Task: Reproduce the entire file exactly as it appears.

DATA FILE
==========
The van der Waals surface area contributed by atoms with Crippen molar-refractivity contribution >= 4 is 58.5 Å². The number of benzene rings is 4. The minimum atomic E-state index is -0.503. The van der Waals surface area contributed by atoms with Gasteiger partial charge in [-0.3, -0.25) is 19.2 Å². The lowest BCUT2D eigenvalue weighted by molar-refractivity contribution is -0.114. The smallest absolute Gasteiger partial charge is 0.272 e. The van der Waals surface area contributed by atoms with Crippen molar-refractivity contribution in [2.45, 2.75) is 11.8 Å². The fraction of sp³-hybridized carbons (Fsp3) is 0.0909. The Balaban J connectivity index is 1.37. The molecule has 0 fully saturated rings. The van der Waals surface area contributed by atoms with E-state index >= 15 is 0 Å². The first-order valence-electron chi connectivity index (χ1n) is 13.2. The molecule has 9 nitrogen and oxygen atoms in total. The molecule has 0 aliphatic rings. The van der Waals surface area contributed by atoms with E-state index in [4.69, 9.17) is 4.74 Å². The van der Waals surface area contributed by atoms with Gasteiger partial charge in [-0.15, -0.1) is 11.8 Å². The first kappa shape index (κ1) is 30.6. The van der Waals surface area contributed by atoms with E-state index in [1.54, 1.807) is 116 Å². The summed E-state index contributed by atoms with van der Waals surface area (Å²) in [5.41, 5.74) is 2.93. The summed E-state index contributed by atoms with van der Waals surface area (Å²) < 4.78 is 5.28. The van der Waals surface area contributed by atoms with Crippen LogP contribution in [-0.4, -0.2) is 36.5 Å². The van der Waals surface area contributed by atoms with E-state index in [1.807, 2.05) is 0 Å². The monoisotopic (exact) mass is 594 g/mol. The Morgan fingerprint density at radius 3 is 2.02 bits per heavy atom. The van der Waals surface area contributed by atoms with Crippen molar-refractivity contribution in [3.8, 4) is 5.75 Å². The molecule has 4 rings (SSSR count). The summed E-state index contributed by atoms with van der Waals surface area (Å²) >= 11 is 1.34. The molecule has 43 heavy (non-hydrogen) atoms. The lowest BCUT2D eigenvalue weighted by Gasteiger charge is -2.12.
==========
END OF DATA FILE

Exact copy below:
The van der Waals surface area contributed by atoms with Crippen molar-refractivity contribution >= 4 is 58.5 Å². The number of benzene rings is 4. The minimum atomic E-state index is -0.503. The van der Waals surface area contributed by atoms with Gasteiger partial charge in [-0.3, -0.25) is 19.2 Å². The lowest BCUT2D eigenvalue weighted by molar-refractivity contribution is -0.114. The smallest absolute Gasteiger partial charge is 0.272 e. The van der Waals surface area contributed by atoms with Crippen molar-refractivity contribution in [2.45, 2.75) is 11.8 Å². The fraction of sp³-hybridized carbons (Fsp3) is 0.0909. The Balaban J connectivity index is 1.37. The molecule has 0 fully saturated rings. The van der Waals surface area contributed by atoms with E-state index >= 15 is 0 Å². The first-order valence-electron chi connectivity index (χ1n) is 13.2. The molecule has 9 nitrogen and oxygen atoms in total. The molecule has 0 aliphatic rings. The van der Waals surface area contributed by atoms with E-state index in [4.69, 9.17) is 4.74 Å². The van der Waals surface area contributed by atoms with Gasteiger partial charge in [-0.15, -0.1) is 11.8 Å². The first kappa shape index (κ1) is 30.6. The van der Waals surface area contributed by atoms with E-state index in [1.54, 1.807) is 116 Å². The summed E-state index contributed by atoms with van der Waals surface area (Å²) in [5.41, 5.74) is 2.93. The summed E-state index contributed by atoms with van der Waals surface area (Å²) < 4.78 is 5.28. The van der Waals surface area contributed by atoms with Crippen LogP contribution in [-0.4, -0.2) is 36.5 Å². The van der Waals surface area contributed by atoms with E-state index in [1.807, 2.05) is 0 Å². The monoisotopic (exact) mass is 594 g/mol. The Morgan fingerprint density at radius 3 is 2.02 bits per heavy atom. The van der Waals surface area contributed by atoms with Crippen molar-refractivity contribution in [3.8, 4) is 5.75 Å². The molecule has 4 rings (SSSR count). The summed E-state index contributed by atoms with van der Waals surface area (Å²) >= 11 is 1.34. The molecule has 43 heavy (non-hydrogen) atoms. The lowest BCUT2D eigenvalue weighted by Gasteiger charge is -2.12.